Mississippi Real Estate Groups Settle Race Discrimination Complaint
The National Fair Housing Alliance (NFHA) recently settled a fair housing complaint against real estate agents and their companies in Jackson, Miss., accusing them of racial discrimination against potential homebuyers.
Following allegations of housing discrimination from African Americans in Jackson, NFHA launched an investigation of how whites and blacks were treated when inquiring about purchasing homes. Allegedly, the testing revealed that when white potential homebuyers sought housing in integrated and predominantly African-American neighborhoods, they were steered away and instead provided with information and assistance to help them buy a home in a predominantly white area. Meanwhile, the NFHA alleged that testers posing as African-American homebuyers often never even received a call back from an agent after leaving messages about purchasing a specific home in Jackson. Based on the results of its testing, the NFHA filed a discrimination complaint HUD against the agents and companies.
Under the settlement, the real estate groups agreed to pay $46,000 to NFHA, participate in fair housing trainings, and promote fair housing in the communities where it does business. The settlement agreement will be monitored by HUD’s Office of Fair Housing and Equal Opportunity.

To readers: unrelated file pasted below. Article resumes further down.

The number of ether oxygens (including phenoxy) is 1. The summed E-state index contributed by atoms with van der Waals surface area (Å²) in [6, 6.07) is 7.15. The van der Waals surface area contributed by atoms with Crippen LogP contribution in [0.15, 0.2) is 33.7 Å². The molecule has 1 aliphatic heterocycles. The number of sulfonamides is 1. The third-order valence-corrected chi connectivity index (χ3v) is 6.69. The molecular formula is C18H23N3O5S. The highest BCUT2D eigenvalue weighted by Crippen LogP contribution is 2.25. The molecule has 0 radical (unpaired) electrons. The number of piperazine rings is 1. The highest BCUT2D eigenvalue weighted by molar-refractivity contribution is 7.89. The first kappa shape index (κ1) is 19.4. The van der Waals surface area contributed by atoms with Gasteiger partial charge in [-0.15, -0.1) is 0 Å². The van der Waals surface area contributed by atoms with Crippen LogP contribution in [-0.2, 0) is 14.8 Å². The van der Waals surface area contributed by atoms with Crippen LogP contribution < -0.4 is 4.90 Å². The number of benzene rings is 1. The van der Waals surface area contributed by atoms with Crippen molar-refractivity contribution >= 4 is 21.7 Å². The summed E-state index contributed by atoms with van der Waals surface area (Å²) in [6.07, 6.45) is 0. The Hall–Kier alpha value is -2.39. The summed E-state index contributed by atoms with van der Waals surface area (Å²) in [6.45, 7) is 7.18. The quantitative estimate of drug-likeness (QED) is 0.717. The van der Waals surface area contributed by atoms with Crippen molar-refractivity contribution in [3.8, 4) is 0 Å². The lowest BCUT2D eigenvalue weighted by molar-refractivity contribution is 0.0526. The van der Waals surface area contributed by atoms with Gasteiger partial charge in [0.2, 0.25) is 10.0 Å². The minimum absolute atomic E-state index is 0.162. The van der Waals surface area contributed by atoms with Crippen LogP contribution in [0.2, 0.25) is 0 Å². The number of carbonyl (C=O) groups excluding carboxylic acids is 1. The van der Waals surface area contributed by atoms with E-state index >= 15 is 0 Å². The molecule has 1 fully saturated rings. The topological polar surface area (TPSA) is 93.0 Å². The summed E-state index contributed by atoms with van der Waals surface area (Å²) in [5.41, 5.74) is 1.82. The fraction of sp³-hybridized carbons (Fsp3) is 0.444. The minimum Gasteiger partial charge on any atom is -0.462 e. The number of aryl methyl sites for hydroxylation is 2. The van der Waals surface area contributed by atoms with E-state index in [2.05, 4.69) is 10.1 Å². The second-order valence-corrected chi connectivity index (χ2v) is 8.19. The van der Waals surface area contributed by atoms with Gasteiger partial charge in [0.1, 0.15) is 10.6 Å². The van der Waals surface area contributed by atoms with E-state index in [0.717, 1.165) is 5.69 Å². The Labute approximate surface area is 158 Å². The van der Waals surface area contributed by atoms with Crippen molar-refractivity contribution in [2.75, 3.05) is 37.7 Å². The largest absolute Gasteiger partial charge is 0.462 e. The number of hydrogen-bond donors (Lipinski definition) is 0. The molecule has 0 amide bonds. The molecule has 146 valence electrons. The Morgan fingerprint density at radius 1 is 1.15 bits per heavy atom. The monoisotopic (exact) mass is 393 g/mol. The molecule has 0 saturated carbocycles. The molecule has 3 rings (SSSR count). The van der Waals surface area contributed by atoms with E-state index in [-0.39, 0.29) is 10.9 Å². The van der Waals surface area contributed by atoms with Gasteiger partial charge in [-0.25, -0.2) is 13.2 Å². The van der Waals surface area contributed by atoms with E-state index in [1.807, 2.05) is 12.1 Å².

NFHA says the differences in treatment uncovered in its investigation show how whites and blacks are steered to different housing opportunities based on the racial composition of a neighborhood. “Steering intentionally perpetuates residential segregation and is illegal under the Fair Housing Act,” Shanna L. Smith, NFHA’s President and CEO, said in a statement. “This is why it is imperative that real estate companies work to expand equal housing opportunities for everyone. When people choose where they want to live without artificial and illegal barriers, our communities and neighborhoods are stronger.”